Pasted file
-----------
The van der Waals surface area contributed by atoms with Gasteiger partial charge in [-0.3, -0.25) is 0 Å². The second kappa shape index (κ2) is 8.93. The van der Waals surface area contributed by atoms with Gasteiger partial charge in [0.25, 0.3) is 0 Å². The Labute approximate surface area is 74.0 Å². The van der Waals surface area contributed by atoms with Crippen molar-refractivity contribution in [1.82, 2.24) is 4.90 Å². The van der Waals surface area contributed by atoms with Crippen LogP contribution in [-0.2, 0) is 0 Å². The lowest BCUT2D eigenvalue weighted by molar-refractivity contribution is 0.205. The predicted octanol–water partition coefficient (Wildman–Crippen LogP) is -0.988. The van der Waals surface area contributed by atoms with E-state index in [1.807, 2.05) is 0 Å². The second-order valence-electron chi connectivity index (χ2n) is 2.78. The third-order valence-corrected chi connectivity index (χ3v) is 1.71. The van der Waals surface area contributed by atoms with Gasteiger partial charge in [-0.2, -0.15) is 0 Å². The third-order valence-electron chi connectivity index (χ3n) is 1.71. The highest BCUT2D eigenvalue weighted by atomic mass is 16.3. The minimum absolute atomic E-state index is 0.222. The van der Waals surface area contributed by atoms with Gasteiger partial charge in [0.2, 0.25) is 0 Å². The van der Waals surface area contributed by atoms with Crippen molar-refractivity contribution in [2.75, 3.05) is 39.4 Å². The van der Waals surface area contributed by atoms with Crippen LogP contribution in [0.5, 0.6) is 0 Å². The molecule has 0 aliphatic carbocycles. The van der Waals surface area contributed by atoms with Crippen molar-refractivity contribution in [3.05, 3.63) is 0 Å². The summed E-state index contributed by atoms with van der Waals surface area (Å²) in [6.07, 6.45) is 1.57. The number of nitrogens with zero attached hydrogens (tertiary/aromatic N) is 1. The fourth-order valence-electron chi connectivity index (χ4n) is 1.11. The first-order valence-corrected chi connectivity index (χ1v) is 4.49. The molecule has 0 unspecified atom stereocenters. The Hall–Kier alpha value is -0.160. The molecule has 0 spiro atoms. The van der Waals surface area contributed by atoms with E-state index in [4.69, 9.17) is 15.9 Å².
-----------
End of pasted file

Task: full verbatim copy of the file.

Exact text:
The van der Waals surface area contributed by atoms with Gasteiger partial charge in [-0.3, -0.25) is 0 Å². The second kappa shape index (κ2) is 8.93. The van der Waals surface area contributed by atoms with Gasteiger partial charge in [0.25, 0.3) is 0 Å². The Labute approximate surface area is 74.0 Å². The van der Waals surface area contributed by atoms with Crippen molar-refractivity contribution in [1.82, 2.24) is 4.90 Å². The van der Waals surface area contributed by atoms with Crippen LogP contribution in [-0.2, 0) is 0 Å². The lowest BCUT2D eigenvalue weighted by molar-refractivity contribution is 0.205. The predicted octanol–water partition coefficient (Wildman–Crippen LogP) is -0.988. The van der Waals surface area contributed by atoms with E-state index in [1.807, 2.05) is 0 Å². The second-order valence-electron chi connectivity index (χ2n) is 2.78. The third-order valence-corrected chi connectivity index (χ3v) is 1.71. The van der Waals surface area contributed by atoms with Gasteiger partial charge in [-0.2, -0.15) is 0 Å². The third-order valence-electron chi connectivity index (χ3n) is 1.71. The highest BCUT2D eigenvalue weighted by atomic mass is 16.3. The minimum absolute atomic E-state index is 0.222. The van der Waals surface area contributed by atoms with Gasteiger partial charge in [0.2, 0.25) is 0 Å². The van der Waals surface area contributed by atoms with Crippen molar-refractivity contribution in [2.75, 3.05) is 39.4 Å². The van der Waals surface area contributed by atoms with Crippen LogP contribution in [0.5, 0.6) is 0 Å². The molecule has 0 aliphatic carbocycles. The van der Waals surface area contributed by atoms with Crippen molar-refractivity contribution in [3.05, 3.63) is 0 Å². The summed E-state index contributed by atoms with van der Waals surface area (Å²) in [6.07, 6.45) is 1.57. The number of nitrogens with zero attached hydrogens (tertiary/aromatic N) is 1. The fourth-order valence-electron chi connectivity index (χ4n) is 1.11. The first-order valence-corrected chi connectivity index (χ1v) is 4.49. The molecule has 0 unspecified atom stereocenters. The Hall–Kier alpha value is -0.160. The molecule has 0 spiro atoms. The van der Waals surface area contributed by atoms with E-state index in [4.69, 9.17) is 15.9 Å².